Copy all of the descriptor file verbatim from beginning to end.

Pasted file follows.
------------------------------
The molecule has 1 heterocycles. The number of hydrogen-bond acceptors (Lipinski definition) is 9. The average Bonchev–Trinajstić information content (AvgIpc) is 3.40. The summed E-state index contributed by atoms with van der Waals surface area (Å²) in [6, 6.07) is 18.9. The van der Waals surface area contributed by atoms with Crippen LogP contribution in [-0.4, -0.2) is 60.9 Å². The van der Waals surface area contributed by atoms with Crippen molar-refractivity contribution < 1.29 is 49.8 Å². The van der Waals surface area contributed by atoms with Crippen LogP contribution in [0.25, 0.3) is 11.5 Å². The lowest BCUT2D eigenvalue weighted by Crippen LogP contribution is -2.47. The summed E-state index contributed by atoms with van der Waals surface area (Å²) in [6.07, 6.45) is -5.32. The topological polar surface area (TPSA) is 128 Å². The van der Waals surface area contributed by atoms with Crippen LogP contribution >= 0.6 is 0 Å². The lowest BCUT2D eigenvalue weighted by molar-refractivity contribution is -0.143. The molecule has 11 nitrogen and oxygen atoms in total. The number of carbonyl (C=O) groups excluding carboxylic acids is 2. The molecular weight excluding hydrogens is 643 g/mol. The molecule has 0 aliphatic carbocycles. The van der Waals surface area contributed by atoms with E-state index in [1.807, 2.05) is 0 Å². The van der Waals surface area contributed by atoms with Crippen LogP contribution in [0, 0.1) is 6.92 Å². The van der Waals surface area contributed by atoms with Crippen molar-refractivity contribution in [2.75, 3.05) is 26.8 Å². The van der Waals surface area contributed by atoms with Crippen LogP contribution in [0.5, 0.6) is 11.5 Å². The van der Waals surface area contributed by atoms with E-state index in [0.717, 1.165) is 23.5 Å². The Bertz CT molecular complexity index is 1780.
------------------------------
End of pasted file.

The molecule has 1 heterocycles. The number of hydrogen-bond acceptors (Lipinski definition) is 9. The average Bonchev–Trinajstić information content (AvgIpc) is 3.40. The summed E-state index contributed by atoms with van der Waals surface area (Å²) in [6, 6.07) is 18.9. The van der Waals surface area contributed by atoms with Crippen LogP contribution in [-0.4, -0.2) is 60.9 Å². The van der Waals surface area contributed by atoms with Crippen molar-refractivity contribution < 1.29 is 49.8 Å². The van der Waals surface area contributed by atoms with Crippen LogP contribution in [0.25, 0.3) is 11.5 Å². The lowest BCUT2D eigenvalue weighted by Crippen LogP contribution is -2.47. The summed E-state index contributed by atoms with van der Waals surface area (Å²) in [6.07, 6.45) is -5.32. The topological polar surface area (TPSA) is 128 Å². The van der Waals surface area contributed by atoms with Crippen LogP contribution >= 0.6 is 0 Å². The lowest BCUT2D eigenvalue weighted by molar-refractivity contribution is -0.143. The molecule has 11 nitrogen and oxygen atoms in total. The number of carbonyl (C=O) groups excluding carboxylic acids is 2. The molecular weight excluding hydrogens is 643 g/mol. The molecule has 0 aliphatic carbocycles. The van der Waals surface area contributed by atoms with E-state index in [1.807, 2.05) is 0 Å². The van der Waals surface area contributed by atoms with Crippen LogP contribution in [0, 0.1) is 6.92 Å². The van der Waals surface area contributed by atoms with Crippen molar-refractivity contribution in [2.75, 3.05) is 26.8 Å². The van der Waals surface area contributed by atoms with Crippen LogP contribution in [0.5, 0.6) is 11.5 Å². The van der Waals surface area contributed by atoms with E-state index in [0.717, 1.165) is 23.5 Å². The Bertz CT molecular complexity index is 1780.